And I say to you, there is a sword that can cut down this Gordian knot, and it has been wielded before. The central banks of the wealthiest countries engaged in $25 trillion of quantitative easing in the last 13 years. $25 trillion! Of that, $9 trillion was in the last 18 months to fight the pandemic.

Had we used that $25 trillion to purchase bonds to finance the energy transition or the transition of how we eat or how we move ourselves in transport, we would now today be reaching that 1.5 degrees limit that is so vital to us.

I say to you today in Glasgow that an annual increase in the SDRs of $500 billion a year for 20 years, put in a trust to finance the transition, is the real gap Secretary-General that we need to close, not the $50 billion being proposed for adaptation. And if $500 billion sounds big to you, guess what? It is just 2% of the $25 trillion. This is the sort we need to wield.

Our excitement one hour into this event is far less than it was six months ago leading up to this event.

Can we with those voices and these speeches from Sir David and others, find it within ourselves to get the resolve to bring Glasgow back on track? Or do we leave today believing that it was a failure before it starts?

Our world, my friends, stands at a fork in the road; one no less significant than when the United Nations was formed in 1945. But then, the majority of our countries here did not exist. We exist now. The difference is we want to exist 100 years from now. And if our existence is to mean anything, then we must act in the interests of all of our people who are depending on us.

And if we don’t, we will allow the path of greed and selfishness to sow the seeds of our common destruction.

The leaders of today, not 2030, not 2050, must make this choice.

It is in our hands and our people and our planet need it more than ever.

We can work with who is ready to go, because the train is ready to leave and those who are not yet ready, we need to continue to ring-circle and to remind them that their people, not our people, but their citizens need them to get on board as soon as possible.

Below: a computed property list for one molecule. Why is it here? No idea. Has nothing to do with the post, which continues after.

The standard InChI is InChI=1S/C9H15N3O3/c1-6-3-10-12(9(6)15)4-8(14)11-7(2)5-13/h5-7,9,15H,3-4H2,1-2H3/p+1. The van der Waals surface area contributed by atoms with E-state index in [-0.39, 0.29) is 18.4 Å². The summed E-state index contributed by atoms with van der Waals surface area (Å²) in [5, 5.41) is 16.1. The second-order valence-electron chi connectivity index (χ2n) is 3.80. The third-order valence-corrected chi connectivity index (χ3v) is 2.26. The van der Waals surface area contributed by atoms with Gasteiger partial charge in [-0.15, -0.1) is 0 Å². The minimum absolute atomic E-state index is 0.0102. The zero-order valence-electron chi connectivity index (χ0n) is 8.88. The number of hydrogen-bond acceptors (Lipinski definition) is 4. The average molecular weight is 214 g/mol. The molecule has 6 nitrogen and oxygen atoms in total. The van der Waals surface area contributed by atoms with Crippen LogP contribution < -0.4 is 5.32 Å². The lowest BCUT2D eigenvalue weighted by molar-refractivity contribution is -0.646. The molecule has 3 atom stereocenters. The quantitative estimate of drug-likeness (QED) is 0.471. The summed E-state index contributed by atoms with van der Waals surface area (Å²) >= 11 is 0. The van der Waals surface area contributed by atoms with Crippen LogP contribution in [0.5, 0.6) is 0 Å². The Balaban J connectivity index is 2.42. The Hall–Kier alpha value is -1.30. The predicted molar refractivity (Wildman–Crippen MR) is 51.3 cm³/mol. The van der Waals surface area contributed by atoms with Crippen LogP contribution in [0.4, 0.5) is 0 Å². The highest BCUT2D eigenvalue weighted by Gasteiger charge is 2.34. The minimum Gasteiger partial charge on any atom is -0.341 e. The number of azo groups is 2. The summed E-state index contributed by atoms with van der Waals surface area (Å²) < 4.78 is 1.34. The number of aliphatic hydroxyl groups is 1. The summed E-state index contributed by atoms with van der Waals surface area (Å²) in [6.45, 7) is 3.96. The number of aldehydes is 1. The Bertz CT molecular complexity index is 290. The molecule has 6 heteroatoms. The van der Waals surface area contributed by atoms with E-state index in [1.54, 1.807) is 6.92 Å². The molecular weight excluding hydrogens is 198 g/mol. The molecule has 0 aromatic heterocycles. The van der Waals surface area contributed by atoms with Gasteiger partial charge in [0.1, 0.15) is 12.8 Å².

Code Red. Code Red to the G7 countries, code red, code red to the G20.

Earth the COP. That’s what it said. Earth to COP. For those who have eyes to see, for those who have ears to listen and for those who have a heart to feel, 1.5 is what we need to survive. 2 degrees, yes S-G, is a death sentence for the people of Antigua and Barbuda, for the people of the Maldives, for the people of Dominica and Fiji, for the people of Kenya and Mozambique, and yes, for the people of Samoa and Barbados.

We do not want that dreaded death sentence and we have come here today to say, “try harder, try harder,” because our people, the climate army, the world, the planet needs our actions now, not next year, not in the next decade.

Thank you.

I have a sneaking suspicion that Mottley may have referenced Grant’s music in her speech to throw some shade on this peculiar situation, which has been covered in both Caribbean and U.S. media.

Climate change is clearly at the top of Mottley’s agenda, both globally and back home. The Jamaica Observer reported on her remarks at a handover ceremony of the RSS Maritime Security Strategy Project on Oct. 25; the paper noted that she warned Caribbean nations that they must “prepare for the possibility of a climate change event that could cause mass migration and displacement in the region.”

Mottley is also known for her cool and competence in interviews with the media, most recently in this interaction with a BBC interviewer about civil rights and members of the LGBTQ community.

Join me in the comment section below for more Mottley, and for a round-up of other Caribbean news and events

Read the first installment of Caribbean Matters here, and last week’s entry on the Garifuna/Garinagu people here.